I would recommend readers check out these bears: Mauldin Economics (free), Ben Hunt of Epsilon Theory (free), Hussman Funds (free), and Zerohedge (bearish website). For free bear calls, Citron Research and Muddy Waters are quite popular ever since their short call on Sino Forest. But there are many other free resources investors can use, such as GMO and Seeking Alpha. In general, I recommend against paying for newsletters as I have yet to see anything of much worth. If any of my readers read anything useful then please let me know. I have seen a lot of samples and done trials but looks like my fellow Canadian and FatAlpha follower may be right. He told me (along these lines) “Newsletters are written by those who can’t manage money successfully”. The only subscriptions I found that are worth spending money on are Value Line, Morningstar, S&P Outlook and the AAII (American Association of Individual Investors). Beyond those sources, the WSJ, the FT and Barrons. If you disagree and really insist on a newsletter then check out Dick Davis Investor Digest (displays numerous ideas from various sources) or Value Investor Insight (interviews value fund managers every month and discuss ideas they are invested in). But better yet, spend your hard earned cash on a book. Feel free to e-mail me for suggestions.
Now on the open mind bit, I suggested above, you can’t be stubborn on a position or market bias. During December, I reduced my position in GME (GameStop) as the stock continued to drop. A value play and trap is separated by a thin line and we always have to reassess on which side of the line our investment is. When it gets blurry then it’s time to take some action. That usually means reducing the position. Yes, you may take some losses despite the stock’s cheapness. However a stock can always get cheaper. And how about if you are wrong? Holding on will only make things worse. If the stock goes up then you makes some money on the remaining position while having reduced the risk to the portfolio. There are always opportunities and so it is best to redeploy the money elsewhere. It’s all about opportunity cost. This month’s trades showed somewhat how I manage the portfolio. CSC (Computer Sciences) is a profitable position I exited because I came to the conclusion that there would be a drag on the stock. NSIT (Insight Enterprises) while still cheap has seen its valuation expand to a point where other stocks are more attractive. I do not use strict price targets but use relative valuations. Other opportunities look cheaper which means more upside and hence the switches and trades I do.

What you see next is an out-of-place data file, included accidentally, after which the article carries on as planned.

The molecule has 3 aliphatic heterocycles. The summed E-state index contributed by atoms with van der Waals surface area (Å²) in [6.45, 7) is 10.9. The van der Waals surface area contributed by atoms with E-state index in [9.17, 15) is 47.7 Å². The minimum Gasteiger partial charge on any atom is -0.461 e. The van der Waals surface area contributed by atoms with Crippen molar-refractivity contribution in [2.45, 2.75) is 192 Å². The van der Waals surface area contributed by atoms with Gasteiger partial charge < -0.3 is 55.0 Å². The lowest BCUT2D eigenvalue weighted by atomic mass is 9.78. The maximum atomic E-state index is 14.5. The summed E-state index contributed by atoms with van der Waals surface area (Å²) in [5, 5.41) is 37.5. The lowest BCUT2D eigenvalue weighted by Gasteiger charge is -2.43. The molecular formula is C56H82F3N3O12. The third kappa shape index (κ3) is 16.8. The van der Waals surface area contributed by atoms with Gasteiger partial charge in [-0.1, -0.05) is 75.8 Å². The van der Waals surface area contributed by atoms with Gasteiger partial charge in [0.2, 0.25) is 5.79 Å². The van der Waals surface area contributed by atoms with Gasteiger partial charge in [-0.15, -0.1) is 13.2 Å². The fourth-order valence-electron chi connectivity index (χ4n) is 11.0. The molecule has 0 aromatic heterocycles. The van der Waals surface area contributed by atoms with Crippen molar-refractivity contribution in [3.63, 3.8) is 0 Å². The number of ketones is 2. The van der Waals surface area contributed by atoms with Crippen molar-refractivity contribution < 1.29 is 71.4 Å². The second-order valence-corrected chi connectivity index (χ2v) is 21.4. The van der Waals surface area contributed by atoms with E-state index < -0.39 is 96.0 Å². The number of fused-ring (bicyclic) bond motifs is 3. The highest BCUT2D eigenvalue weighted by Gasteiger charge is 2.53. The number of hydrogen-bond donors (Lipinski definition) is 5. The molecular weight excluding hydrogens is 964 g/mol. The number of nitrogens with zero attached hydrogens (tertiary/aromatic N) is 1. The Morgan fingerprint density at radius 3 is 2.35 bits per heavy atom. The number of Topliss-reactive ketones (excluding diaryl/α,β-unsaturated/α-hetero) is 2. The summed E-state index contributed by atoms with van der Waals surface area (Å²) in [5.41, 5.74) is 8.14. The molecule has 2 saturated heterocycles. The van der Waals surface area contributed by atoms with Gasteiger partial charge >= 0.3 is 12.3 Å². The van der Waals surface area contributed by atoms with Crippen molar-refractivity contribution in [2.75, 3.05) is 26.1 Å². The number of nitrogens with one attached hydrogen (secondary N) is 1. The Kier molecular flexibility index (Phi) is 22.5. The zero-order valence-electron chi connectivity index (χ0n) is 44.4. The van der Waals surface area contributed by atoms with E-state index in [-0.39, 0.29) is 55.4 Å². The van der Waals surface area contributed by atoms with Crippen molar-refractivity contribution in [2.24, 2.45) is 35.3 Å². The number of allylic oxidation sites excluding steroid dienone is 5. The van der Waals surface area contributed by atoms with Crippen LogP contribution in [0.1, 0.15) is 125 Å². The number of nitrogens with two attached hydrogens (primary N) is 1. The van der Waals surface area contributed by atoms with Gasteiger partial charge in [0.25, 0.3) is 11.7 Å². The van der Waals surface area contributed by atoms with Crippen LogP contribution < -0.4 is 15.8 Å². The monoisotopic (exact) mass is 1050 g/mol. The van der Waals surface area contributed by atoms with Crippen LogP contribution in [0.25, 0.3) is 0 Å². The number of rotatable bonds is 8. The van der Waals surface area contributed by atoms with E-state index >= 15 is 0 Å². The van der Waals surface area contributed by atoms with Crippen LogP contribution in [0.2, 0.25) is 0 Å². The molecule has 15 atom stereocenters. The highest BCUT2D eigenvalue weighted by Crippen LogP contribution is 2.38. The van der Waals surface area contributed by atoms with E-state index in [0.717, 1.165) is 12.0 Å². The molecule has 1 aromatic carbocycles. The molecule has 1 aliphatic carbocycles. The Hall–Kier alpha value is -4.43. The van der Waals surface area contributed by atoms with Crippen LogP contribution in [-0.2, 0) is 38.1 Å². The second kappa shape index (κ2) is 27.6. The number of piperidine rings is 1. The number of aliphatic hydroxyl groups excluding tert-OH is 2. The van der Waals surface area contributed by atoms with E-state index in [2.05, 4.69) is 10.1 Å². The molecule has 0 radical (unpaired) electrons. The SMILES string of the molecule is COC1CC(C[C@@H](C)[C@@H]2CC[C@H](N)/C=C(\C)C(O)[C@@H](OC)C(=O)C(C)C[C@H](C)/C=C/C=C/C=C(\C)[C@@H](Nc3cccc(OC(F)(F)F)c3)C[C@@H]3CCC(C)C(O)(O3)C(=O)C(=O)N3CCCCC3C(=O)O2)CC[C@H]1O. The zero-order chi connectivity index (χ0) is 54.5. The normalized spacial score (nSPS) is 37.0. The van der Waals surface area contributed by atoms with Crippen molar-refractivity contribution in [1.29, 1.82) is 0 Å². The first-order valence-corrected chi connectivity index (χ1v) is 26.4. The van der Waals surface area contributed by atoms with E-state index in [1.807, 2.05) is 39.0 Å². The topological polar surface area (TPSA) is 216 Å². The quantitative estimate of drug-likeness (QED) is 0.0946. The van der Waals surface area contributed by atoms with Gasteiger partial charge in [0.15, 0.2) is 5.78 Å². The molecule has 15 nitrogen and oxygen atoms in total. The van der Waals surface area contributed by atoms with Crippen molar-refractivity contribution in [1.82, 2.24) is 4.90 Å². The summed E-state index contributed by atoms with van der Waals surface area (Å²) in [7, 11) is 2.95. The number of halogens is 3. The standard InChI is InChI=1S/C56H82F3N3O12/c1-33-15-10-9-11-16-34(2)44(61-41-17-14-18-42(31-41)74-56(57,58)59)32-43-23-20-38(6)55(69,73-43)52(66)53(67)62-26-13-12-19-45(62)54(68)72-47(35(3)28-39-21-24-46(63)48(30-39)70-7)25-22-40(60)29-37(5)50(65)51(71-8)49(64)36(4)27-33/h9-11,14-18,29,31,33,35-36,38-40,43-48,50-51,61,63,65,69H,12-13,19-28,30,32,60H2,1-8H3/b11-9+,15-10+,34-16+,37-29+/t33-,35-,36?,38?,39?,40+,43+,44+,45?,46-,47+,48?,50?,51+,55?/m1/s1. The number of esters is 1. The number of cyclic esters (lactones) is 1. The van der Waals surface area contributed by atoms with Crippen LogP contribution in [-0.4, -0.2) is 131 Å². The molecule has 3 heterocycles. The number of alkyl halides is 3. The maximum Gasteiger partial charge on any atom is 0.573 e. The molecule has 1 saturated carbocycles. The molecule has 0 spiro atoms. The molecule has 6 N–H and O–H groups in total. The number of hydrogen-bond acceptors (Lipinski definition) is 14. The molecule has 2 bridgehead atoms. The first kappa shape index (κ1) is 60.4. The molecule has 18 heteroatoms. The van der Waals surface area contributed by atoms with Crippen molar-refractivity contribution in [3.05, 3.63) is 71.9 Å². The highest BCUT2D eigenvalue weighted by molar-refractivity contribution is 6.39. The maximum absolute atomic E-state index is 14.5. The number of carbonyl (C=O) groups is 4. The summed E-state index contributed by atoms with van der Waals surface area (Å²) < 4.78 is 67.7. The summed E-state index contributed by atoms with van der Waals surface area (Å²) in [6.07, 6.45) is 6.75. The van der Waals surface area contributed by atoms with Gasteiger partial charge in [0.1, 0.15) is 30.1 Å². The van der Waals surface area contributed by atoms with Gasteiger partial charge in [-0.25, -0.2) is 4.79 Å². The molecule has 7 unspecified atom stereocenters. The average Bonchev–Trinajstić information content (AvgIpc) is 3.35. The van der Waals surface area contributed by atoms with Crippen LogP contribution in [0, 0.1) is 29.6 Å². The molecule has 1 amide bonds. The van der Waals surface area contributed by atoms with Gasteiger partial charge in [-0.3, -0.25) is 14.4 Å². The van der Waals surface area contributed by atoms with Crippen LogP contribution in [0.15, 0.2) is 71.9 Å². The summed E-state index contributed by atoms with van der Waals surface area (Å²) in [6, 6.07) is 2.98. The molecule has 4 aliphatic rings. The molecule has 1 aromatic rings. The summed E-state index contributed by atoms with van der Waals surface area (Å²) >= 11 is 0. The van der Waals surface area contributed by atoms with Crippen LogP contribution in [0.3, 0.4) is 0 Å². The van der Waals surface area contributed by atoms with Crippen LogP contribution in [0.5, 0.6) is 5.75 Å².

2015 will be an interesting year. There is the potential Fed hike, the geopolitics, deflation in Europe and Japan, Greece and oil. The recent drop in oil has seen two camps emerge. The bullish camp which says that cheap oil is great for the market because consumers have more free income to spend and costs drop for corporations. The bearish camp points to all the job creation in the oil industry, the growth in GDP due to the sector and all the capex spending. All of this would not be around without the boom that occurred in the U.S. Both camps have good points. My conclusion is that it could be short-term bearish but long-term bullish for the market.
Problems in growth outside of the U.S. could delay the rate hike. Structural reforms are needed in Europe, same for overleveraged Japan. Both are time bombs that could cause significant and unpredictable damage to market indices. Europe may have to face the music sooner rather than later if a change in government in Greece occurs and they demand changes from the Troika. All this at the end of January. Also see Bloomberg’s Graphic where a picture is worth more than words: http://www.bloomberg.com/graphics/2015-flash-points/
So obviously a lot can go wrong. Hence by keeping an open mind, listening to all opinions and constantly educating ourselves can help us weather the storm. Wish you a great 2015!